Street Survival meet-up provides food, fresh produce, toilet kits for Richmond residents
on February 19, 2019
A dozen Richmond residents gathered under a large metal structure on a Saturday afternoon in a park on the greenway as rain poured and thunder rumbled. The objects at the heart of their mission—hot soup, fresh produce and toilet kits—stayed safely dry as they heard from one of the homeless residents they were intent on helping.
“Listen to the homeless people,” said Terry Walker Jr, a Richmond native who has been homeless for 15 years. And that’s exactly what the group intends to do.
The fourth Street Survival Meet-up, which commenced on the afternoon of February 9, is a creation of Jan Gilbrecht, a Richmond resident and community organizer. She modeled the gathering on a needle exchange program where she volunteered on and off for more than a decade. The strategy is to set up at the same location every week, rain or shine, and to pass out items homeless people need to survive while living outdoors.
“It really felt like it was time to take it to another level in terms of not sitting in rooms somewhere talking about things, but actually trying to interface with folks in the community and start identifying solutions,” Gilbrecht said.
Gilbrecht’s idea is simple—provide a hot meal, fresh food and a toilet to any neighbor that needs it. Volunteers spooned out homemade hot vegetable soup and cut baguettes on the large picnic tables for people who live in the neighborhood and in nearby homeless encampments. A couple of volunteers headed to nearby encampments to deliver food and 50 disposable toilet bags that the organizers hope will make the camps more livable.
Daniel Barth, a Richmond resident and one of the founders of Richmond Safe Organized Spaces, brought two truckloads full of donated food by local stores and churches and urged people to take whatever they need. “Take bread!” he shouted to a couple of people perusing the medley of food on the tables.
A combination of housed and homeless neighbors trickled in to serve themselves hot bowls of soup and bring home pre-packaged salads and fresh produce that will last them for the week.
The number of homeless people in Richmond is recorded by the county’s rudimentary point in time count, which estimated 270 people were sleeping on Richmond’s streets on any given night last year. An estimated 15 percent of Richmond residents live below the poverty level, according to the U.S. Census.
Michelle Ocean, 33, and her 8-year-old son live nearby and wandered over after hearing about the free fresh vegetables. She left with a large garbage bag full of kale, cabbage, apples, potatoes, lemons and fresh mint. “It’s a nice alternative, especially because there is only one grocery store in the neighborhood,” Ocean said.
Other neighbors came to eat and volunteer. Berlinda Buleson, a life-long Richmond resident, finished her soup and then promptly started organizing the donated produce on the picnic tables. It was her first time at the gathering, but she’s signed up to come back next week.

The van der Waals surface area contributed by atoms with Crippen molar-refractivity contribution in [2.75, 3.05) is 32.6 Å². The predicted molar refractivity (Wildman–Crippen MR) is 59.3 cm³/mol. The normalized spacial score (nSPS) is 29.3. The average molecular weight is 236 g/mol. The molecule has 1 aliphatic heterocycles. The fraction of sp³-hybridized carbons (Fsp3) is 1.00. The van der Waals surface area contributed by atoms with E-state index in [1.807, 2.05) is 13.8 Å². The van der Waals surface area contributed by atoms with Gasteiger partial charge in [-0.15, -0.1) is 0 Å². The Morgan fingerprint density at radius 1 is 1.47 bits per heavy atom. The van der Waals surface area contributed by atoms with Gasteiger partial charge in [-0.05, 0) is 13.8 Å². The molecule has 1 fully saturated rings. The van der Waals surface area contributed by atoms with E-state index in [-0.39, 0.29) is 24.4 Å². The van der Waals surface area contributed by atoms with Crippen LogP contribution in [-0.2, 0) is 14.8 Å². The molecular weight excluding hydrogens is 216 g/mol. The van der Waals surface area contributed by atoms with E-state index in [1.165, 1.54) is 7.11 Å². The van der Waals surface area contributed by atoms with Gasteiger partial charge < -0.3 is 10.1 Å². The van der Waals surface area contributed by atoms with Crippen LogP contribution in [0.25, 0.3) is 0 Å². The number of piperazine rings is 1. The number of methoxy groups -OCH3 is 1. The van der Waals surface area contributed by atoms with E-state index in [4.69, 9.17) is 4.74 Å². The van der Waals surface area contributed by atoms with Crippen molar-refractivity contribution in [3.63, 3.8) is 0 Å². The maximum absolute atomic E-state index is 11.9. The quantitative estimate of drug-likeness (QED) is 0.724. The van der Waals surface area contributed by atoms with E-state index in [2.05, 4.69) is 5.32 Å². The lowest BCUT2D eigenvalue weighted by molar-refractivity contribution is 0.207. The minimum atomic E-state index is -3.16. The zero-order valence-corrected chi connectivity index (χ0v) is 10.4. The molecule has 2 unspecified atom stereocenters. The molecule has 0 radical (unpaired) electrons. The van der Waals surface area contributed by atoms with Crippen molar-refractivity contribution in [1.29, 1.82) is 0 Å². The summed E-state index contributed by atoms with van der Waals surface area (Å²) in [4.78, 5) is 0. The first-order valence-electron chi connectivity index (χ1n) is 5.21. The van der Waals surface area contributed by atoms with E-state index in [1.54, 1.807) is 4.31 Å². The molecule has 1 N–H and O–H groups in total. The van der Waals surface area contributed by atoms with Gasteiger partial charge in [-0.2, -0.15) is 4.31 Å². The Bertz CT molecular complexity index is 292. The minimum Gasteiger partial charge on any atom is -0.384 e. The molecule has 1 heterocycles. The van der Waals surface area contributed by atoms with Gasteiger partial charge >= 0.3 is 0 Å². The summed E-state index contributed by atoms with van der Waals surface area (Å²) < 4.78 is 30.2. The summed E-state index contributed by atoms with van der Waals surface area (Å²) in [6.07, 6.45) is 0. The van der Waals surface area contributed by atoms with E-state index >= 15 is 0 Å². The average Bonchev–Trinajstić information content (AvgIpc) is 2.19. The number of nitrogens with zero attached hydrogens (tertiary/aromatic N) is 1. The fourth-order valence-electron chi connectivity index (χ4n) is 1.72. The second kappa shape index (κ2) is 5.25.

“I’ll try to be here to help them setup the tables,” Buleson said as she took vegetables out of the boxes for people to take.
Around 3 p.m.. Gilbrecht and two other volunteers made a trip to an encampment a few blocks away to deliver the biodegradable toilet bags and a couple boxes of food. Gilbrecht knows that people in encampments typically stay in their tents to watch over their belongings. So the volunteers loaded up a black Prius and traveled to them instead.
Walker met them at the foot of the damp encampment to help distribute the bags to 25 tents. “They are simple, fast and easy to use,” Walker said as he showed an elderly man who came out from his tent to learn how to use the bag and throw it away. “This is a real, real solution that will help out a lot of people.”
The bag idea was in response to people at encampments telling Gilbrecht that they don’t have access to bathrooms at night. Some nearby public restrooms are open during the day, but most are closed by 5 p.m.
The organizers also hope the bags will keep the encampments cleaner for people living in them and make evictions less frequent. The accumulating waste is one reason encampments in Richmond are abated so often by police, according to Gilbrecht.
Back at the park, the rain persisted, but people, their coats wet and hair damp, continued to wander in and leave with bags full of food. One woman who lived in the neighborhood rushed under the structure to get out of the rain and ended up leaving with spaghetti squash. She asked a volunteer how often free food is available at the park and when she learned it was every weekend she gasped: “Every Saturday, really?”
As 4 p.m. approached, the winds picked up and volunteers started collecting the leftover food to either donate it or deliver it to encampments. One volunteer gathered vegetables to make the soup for next week.
The volunteers will continue to offer food, toilet bags and other donated items every Saturday with the hope of eventually helping other neighborhoods in Richmond start their own similar programs. “Maybe we can do a meetup on the other side of the Iron Triangle, towards Point Richmond and another one in North and another one in the Annex and another one near Park Plaza,” Barth said.
Walker plans on being the group’s liaison to different encampments to tell the organizers what people need, so that specific items are donated. He also signed up help distribute the bags and food. “The only way it’s going to work is if we all help each other,” he said.
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